So now that Mozilla’s Firefox’s latest release has been released people who run Linux are wanting to get their hands on it. This is not a hard thing to do but still is confusing to some.
I hope that this post will help those who are searching for the help.
- Open a terminal and type the following commands
- sudo add-apt-repository ppa:mozillateam/firefox-stable
- sudo apt-get update
- sudo apt-get install firefox ubufox
That is it. Start FireFox as you normally do. It will then check that the “Add-Ons” that you have installed are compatible. I have about half a dozen there were not compatible but the ones that I needed were (i.e. FireBug, DummyLipsum Generator, WebDeveloper, Read It Later etc.)
Hope this help. Please let me know what you think of the new version. So far I am liking it.
The Ubuntu team has been working very hard (I am sure of it) and they have released their 1st beta Ubuntu 10.04 code named Lucid Lynx. It is only one day late according to their plans but still it is here. I have not been playing around with the Alpha releases but I have decided that I would play with the Betas as they become available.
With that said here is a list of features I have come to find out that are changed on 10.04. I have not been able to play with it yet because as I am writing this, I am installing it on another computer. (more…)
Now that Ubuntu 9.10 (Karmic Koala) is out and stable I thought I would look into what is on the horizon for the next release of Ubuntu. There are a lot of questions that I have about the next release and I have found some solid answers, rumors and a lot of speculation as to what the next release will have.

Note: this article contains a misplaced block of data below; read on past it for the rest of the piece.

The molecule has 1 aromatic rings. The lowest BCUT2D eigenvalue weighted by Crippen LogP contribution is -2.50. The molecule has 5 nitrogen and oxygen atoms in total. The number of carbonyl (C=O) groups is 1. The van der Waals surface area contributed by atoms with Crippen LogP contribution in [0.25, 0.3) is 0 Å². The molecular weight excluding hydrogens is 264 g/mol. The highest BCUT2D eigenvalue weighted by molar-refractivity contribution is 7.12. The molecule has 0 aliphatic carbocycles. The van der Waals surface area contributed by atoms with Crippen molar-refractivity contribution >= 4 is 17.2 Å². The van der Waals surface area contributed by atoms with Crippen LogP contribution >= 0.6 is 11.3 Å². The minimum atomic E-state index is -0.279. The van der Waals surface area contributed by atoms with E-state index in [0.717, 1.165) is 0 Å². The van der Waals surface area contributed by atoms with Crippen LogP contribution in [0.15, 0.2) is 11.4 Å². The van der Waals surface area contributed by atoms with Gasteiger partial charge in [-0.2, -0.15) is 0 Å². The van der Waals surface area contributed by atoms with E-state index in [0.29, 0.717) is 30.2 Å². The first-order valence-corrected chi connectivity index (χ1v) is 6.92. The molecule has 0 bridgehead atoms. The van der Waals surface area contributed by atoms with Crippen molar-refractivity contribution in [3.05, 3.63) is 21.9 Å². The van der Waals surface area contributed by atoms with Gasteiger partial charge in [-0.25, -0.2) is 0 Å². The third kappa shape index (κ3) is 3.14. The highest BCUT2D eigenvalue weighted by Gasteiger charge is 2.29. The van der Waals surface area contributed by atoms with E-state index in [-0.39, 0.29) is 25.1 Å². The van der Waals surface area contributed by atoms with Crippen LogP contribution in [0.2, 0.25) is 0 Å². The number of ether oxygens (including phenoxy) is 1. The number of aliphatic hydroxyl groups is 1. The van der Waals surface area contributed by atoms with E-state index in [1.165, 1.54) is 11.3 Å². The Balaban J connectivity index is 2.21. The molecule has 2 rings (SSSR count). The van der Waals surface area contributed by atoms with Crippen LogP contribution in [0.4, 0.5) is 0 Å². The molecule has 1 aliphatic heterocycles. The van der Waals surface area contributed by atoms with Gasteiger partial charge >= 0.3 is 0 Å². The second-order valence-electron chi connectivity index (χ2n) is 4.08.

Ubuntu has committed to have a regular release schedule. I came across a lot of mixed feelings about this idea/concept. Some people feel that this regular release gets in the way of how users see the distribution. Some users like to be on the edge of technology and what the developers have made for the release. Once people get used to that release it is about time for another release that uses new ideas and concepts.
On the other hand, Ubuntu wants to offer what they call a Long Term Support version (LTS). An LTS is released every two years. This is so that instead of jumping on every release, you can upgrade only when an LTS release comes out. LTS releases are supported by Ubuntu with security updates available for five years for servers and three years for desktops. The stability and longer life cycle of the LTS releases make them appealing to hardware makers and organizations that are rolling out large Ubuntu deployments.
Ubuntu 10.04 Lucid Lynx release will be the third LTS release just two years, as promised, after the last LTS release, 8.04 Hardy Heron. What this means for 10.04 is that with the increased focus on stability there won’t be a long list of new features.
So what is 10.04 going to have? Let me explain what I found out. (more…)